Rehab at Michael’s House

If you would like to learn more about our sober living program or long-term cocaine rehab program here in Palm Springs, California, contact us at Michael’s House today at 760-548-4032.

[1] The National Institute on Drug Abuse. “Drugs, Brains and Behavior: The Science of Addiction,” July 2014. Accessed March 28, 2017. https://www.drugabuse.gov/publications/drugs-brains-behavior-science-addiction/drugs-brain

Carrie Fisher Abused Cocaine on Star Wars Set

Carrie Fisher recently said in an interview that she abused cocaine when she was filming “Empire Strikes Back” as Princess Leia. During the scenes set on the ice planet Hoth, Fisher says she used cocaine.


Fisher says: “I didn’t even like coke that much. It was a case of getting on whatever train I needed to take to get high.”

Fisher was 19 when she played Princess Leia. At 24, she was diagnosed with bipolar disorder and now, at 53, she is performing a one-woman show called “Wishful Drinking.”

She has been in and out of drug and alcohol rehab since she worked on the Star Wars series. She says: “I realized I was doing a bit more than other people and losing my choice in the matter.”

Fighting Drug Addiction is a Lifelong Battle

While Fisher isn’t proud of her past with drugs and alcohol, she’s under no illusions about her future. Getting clean and sober has been a lifelong battle for the actress and it’s one that she recognizes as something that doesn’t just go away.

Fisher says: ” I’ve been sober for three years now. I’ve been trying to get sober and stay sober for a long time. The longest stretch I’ve done was about eight years. Kicking drugs has been difficult. It doesn’t go away, it’s not like a virus.”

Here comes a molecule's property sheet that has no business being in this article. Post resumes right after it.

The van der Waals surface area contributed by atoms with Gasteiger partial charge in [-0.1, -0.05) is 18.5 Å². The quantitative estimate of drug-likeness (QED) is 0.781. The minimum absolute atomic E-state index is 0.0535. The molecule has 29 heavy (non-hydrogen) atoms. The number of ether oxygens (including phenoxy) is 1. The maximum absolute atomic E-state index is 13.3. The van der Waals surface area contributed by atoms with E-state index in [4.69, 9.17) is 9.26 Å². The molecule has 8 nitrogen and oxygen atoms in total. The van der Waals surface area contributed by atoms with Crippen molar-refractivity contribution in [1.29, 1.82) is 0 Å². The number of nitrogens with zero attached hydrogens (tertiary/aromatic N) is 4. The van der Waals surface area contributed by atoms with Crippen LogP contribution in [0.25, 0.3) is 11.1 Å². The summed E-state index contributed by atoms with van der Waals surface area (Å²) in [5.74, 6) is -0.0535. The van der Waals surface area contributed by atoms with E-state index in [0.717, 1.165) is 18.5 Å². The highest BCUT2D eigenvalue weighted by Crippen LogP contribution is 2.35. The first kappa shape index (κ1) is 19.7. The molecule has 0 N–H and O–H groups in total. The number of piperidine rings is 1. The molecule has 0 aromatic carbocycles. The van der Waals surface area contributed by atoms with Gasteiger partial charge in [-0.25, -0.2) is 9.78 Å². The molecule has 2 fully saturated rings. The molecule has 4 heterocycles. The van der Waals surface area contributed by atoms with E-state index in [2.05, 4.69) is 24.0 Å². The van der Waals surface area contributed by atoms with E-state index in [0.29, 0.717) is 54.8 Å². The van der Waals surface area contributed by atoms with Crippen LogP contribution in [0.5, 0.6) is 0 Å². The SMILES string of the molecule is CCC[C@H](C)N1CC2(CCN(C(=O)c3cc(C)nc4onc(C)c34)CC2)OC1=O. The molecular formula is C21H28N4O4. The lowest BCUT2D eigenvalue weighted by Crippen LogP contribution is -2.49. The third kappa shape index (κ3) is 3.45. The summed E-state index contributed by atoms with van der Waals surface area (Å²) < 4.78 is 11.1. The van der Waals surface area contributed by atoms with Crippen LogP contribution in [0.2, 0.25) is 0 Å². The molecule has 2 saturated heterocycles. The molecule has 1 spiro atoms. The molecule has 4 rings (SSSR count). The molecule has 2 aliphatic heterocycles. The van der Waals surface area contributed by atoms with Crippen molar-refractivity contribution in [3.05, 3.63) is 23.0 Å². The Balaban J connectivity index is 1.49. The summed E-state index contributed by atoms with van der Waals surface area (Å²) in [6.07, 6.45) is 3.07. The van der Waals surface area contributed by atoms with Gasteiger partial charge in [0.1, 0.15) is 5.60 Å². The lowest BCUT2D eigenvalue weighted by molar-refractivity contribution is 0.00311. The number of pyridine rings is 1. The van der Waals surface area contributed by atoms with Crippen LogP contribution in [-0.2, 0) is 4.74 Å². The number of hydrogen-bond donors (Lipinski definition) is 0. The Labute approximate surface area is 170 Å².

Drug Addiction, Relapse and Relapse Prevention

Once you’ve been through drug and alcohol rehab, kicked your drug of choice and learned how to live without drugs and alcohol, the real work begins: remembering to implement what you learned in relapse prevention each and every day. Fisher makes sure she doesn’t take her sobriety for granted; she even uses it as fodder for her performance. Not everyone can do that. But you can make sure that recognizing what you’ve been through is a part of your life. Service projects, 12 step meetings, sponsoring someone newly sober – all of these things remind you daily how you used to live, how far you’ve come and let you know that you’re only a relapse away from being back there again.

Finding a Network of Support in Drug Addiction Recovery

Refusing to isolate yourself at home or at your job and instead volunteering or attending 12 step meetings gives you more than just a reminder of where you used to be; it also gives you an opportunity to build a network of support for yourself. By choosing positivity, you draw positive people to you. These friendships and acquaintances provide a buffer between you and relapse after drug rehab. In the 12 step program, for example, you can ask for an acquaintance’s phone number and for permission to call if you feel tempted to use, but in some cases, it’s just enough to know that there are others out there that you can go to coffee with who are going through what you are experiencing. Surrounding yourself with positive people are clean and sober will help you to stay clean and sober yourself long after drug and alcohol rehab.

Call Michael’s House today to learn more about our drug and alcohol rehab program or our long-term sober living facilities here in Palm Springs, California.